After the crowning of Aegon as King, Rhaenys Targaryen had flown free on the back of her dragon to alert Rhaenyra of Viserys’ death and the hurried coronation. The news comes not just as an emotional blow but there are physical repercussions for the sudden change in fortunes.
As Daemon plans an immediate and devastating response, Rhaenys is advised to consider all her options, bearing in mind that it’s the fate of the whole of Westeros that may hang in the balance.
However even as both sides hesitate before taking any irreversible actions, circumstances are about to escalate the situation and it seems war will now be inevitable…
Just a week after Amazon‘s The Rings of Power concluded its first season, HBO‘s House of the Dragon‘s debut run bows out as well, leaving fans who might argue about which has been best, bereft of either. In truth, as previously mentioned, it’s entirely possible to see the brickbats and bouquets of both shows and it speaks to a continuing golden (perhaps even platinum) age of impressive television that we can have as much creative talent and budget working in the medium and such choices across the channels and platforms.
Last week’s episode The Green Council was mostly set around the halls of Kings Landing, the immediate aftermath to the death of Viserys and there was no immediate sign of Princess (now Queen?) Rhaenyra Targaryen played by Emma D’Arcy nor Matt Smith’s Prince Daemon Targaryen. The situation is reversed for The Black Queen with the news and fallout from those events finally reaching Dragonstone and the story mainly set around the reactions. There’s consternation between the married couple (who are, of course, also uncle and niece) with Daemon wanting to enact swift actions to secure their family’s legacy and making plans to do so. Rhaenyra may be in premature labour but manages to physically and mentally rally to at least ensure that nothing must be done outside the castle walls without her express permission. In graphic fashion (and in a series full of explicit violence, tragedy and bloodshed, it sadly stands out) she loses the infant and though understandably desolate at the loss she is still back in the ‘war-room’ within hours, knowing that the fate of her other sons hangs in the balance…
It’s Princess Rhaenys Targaryen (Eve Best), the ‘Queen who never was’ that delivers the news to Rhaenyra after her escape at the end of the previous chapter and the elder royal continues to be a major player throughout the episode, understanding more than most the long-game, generational aspects of the days that are to come. She’s the speaker of hard truths to both Rhaenyra and to her own husband , Lord Corlys Velaryon (Steve Toussaint) who is recovering from his own recent injuries… she knows full well that war may be inevitable but that support is often as fleeting as it is strategical.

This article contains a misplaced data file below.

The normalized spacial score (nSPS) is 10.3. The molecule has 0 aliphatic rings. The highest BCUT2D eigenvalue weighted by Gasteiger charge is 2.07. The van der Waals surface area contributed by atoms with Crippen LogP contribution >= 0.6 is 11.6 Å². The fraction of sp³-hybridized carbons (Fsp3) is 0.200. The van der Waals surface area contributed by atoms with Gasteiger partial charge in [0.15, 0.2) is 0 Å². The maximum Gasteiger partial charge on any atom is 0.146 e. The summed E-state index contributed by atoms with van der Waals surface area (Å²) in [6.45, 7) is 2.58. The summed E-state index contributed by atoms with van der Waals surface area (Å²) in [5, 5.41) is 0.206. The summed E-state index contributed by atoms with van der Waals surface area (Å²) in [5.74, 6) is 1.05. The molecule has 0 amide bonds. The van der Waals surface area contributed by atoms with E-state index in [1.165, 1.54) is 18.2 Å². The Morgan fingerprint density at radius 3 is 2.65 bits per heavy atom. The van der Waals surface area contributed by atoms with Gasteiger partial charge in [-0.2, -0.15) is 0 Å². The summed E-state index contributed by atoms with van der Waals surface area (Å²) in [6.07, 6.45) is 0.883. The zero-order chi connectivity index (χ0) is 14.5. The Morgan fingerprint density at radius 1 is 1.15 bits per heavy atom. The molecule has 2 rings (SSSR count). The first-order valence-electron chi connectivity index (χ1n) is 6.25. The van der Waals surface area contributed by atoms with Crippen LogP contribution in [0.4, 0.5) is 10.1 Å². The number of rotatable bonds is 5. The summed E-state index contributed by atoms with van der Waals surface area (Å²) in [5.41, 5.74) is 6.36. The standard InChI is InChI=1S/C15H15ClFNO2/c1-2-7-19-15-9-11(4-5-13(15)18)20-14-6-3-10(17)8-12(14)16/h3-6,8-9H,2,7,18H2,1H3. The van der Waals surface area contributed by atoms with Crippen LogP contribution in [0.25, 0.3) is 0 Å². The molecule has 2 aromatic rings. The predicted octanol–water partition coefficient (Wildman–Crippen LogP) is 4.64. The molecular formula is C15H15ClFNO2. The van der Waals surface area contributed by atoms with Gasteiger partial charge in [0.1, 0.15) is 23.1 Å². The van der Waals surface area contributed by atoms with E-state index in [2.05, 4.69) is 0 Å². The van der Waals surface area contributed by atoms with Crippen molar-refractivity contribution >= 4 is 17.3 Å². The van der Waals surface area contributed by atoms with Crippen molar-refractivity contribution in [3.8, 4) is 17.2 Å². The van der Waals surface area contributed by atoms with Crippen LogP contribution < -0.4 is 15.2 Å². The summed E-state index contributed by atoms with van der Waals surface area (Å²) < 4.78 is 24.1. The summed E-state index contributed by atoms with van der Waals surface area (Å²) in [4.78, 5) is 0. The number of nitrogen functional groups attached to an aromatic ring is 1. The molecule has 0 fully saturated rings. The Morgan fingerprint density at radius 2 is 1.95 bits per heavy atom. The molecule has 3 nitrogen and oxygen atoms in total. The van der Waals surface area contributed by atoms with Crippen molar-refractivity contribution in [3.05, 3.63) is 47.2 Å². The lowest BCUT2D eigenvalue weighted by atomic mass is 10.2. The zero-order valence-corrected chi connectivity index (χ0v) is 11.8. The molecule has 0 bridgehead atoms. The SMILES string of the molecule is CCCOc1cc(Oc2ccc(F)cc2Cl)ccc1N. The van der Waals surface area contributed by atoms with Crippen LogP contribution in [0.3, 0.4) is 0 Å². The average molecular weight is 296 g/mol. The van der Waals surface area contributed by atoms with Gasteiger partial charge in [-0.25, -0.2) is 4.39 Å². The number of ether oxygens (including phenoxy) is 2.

Rhys Ifans’ Ser Otto Hightower does make an appearance as he heads up a party sent to Dragonstone to entreat Rhaenyra to accept Alicent’s terms – that Rhaenyra should acknowledge the current state of affairs, swear allegiance to the new king and in return be left in peace, rewarded with high office for she and her children. One wonders how honest an offer that is given that Hightower had noted in the last episode that the royal lineage would not be safe until Rhaenyra and Daemon (and their children) were killed and might still work to make that happen. However, it’s also entirely likely that the widowed Queen Alicent may have at least brokered and arranged that offer in good faith. It’s certainly something that Rhaenyra wants to weight fully before giving her answer, much to Daemon’s consternation.
But we leave Westeros with yet another schism-inducing tragedy. The monoscopic Prince Aemond Targaryen (Ewan Mitchell) pursues the young Prince Lucerys ‘Luke’ Velaryon (Elliot Grihault) through the skies, with the former’s dragon, Vhagar, many times larger and more powerful. At first it seems like Aemond is trying to maim (perhaps take an eye) or kill his young relative as they race away from Storm’s End castle, but it becomes almost a sadistic game of intimidation and ‘tag’ as they dart between the lightning and clouds. Then, in a savage moment Vhagar swoops down into the smaller flying dragon, Arrax, deliberately tearing it apart and seeing the ‘lesser’ beast and rider plummet to the waters below. The look on Aemond’s face instantly realises the implications of what he’s allowed to happen and he knows the deaths will have huge consequences. That’s reflected as we see the news of the demise reach the towers at Driftmark and Rhaenyra who – until now – has been half-considering Alicent’s outreach offer (or at least carefully assessing the pros and cons of her position). there’s no doubt as she turns and looks straight into camera with dark and angry eyes that Aemond’s actions have cemented a coming war that can no longer be averted.
There’s no doubt that the conveyer belt of cast changes may have hurt the show over the wider run, with some characters having three actors play the parts over a single season of ten episodes. The audience would grow to appreciate one performance only to have it shifted out to accommodate for age and the passing of time (though many of the senior male roles remained with the people who originally essayed them). Yet it’s also true that each incarnation have been played by talented, enigmatic performers who quickly made their mark and – acknowledging that most of this first season is a prelude to the bigger events in George R R Martin’s epic tale – things should settle down on the IMDb front as we now go forward.
Existing fans of Martin’s tomes knew the events of this week’s finale were coming and will know some of what’s yet to come. But even relative newcomers to the story will see that there will be (more) blood, dragons, games and thrones coming in Season Two.
- Production Design / VFX10